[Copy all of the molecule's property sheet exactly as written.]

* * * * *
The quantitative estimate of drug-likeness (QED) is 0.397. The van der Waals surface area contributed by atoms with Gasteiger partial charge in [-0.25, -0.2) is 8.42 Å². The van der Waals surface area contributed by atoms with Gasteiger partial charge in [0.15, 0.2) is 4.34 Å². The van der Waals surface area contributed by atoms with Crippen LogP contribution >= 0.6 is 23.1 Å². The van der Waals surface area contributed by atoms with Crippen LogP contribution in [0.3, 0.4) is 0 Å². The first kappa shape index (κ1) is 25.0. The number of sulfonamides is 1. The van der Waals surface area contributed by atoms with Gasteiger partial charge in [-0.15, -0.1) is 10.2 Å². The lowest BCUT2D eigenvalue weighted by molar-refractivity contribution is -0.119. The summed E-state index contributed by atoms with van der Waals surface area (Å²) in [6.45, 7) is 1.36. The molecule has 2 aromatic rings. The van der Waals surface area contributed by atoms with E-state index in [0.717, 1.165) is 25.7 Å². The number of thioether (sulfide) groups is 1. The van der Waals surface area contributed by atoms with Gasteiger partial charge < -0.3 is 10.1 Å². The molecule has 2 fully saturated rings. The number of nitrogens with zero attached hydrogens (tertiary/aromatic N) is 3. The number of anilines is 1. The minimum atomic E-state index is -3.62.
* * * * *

The quantitative estimate of drug-likeness (QED) is 0.397. The van der Waals surface area contributed by atoms with Gasteiger partial charge in [-0.25, -0.2) is 8.42 Å². The van der Waals surface area contributed by atoms with Gasteiger partial charge in [0.15, 0.2) is 4.34 Å². The van der Waals surface area contributed by atoms with Crippen LogP contribution >= 0.6 is 23.1 Å². The van der Waals surface area contributed by atoms with Crippen LogP contribution in [0.3, 0.4) is 0 Å². The first kappa shape index (κ1) is 25.0. The number of sulfonamides is 1. The van der Waals surface area contributed by atoms with Gasteiger partial charge in [-0.15, -0.1) is 10.2 Å². The lowest BCUT2D eigenvalue weighted by molar-refractivity contribution is -0.119. The summed E-state index contributed by atoms with van der Waals surface area (Å²) in [6.45, 7) is 1.36. The molecule has 2 aromatic rings. The van der Waals surface area contributed by atoms with E-state index in [0.717, 1.165) is 25.7 Å². The number of thioether (sulfide) groups is 1. The van der Waals surface area contributed by atoms with Gasteiger partial charge < -0.3 is 10.1 Å². The molecule has 2 fully saturated rings. The number of nitrogens with zero attached hydrogens (tertiary/aromatic N) is 3. The number of anilines is 1. The minimum atomic E-state index is -3.62.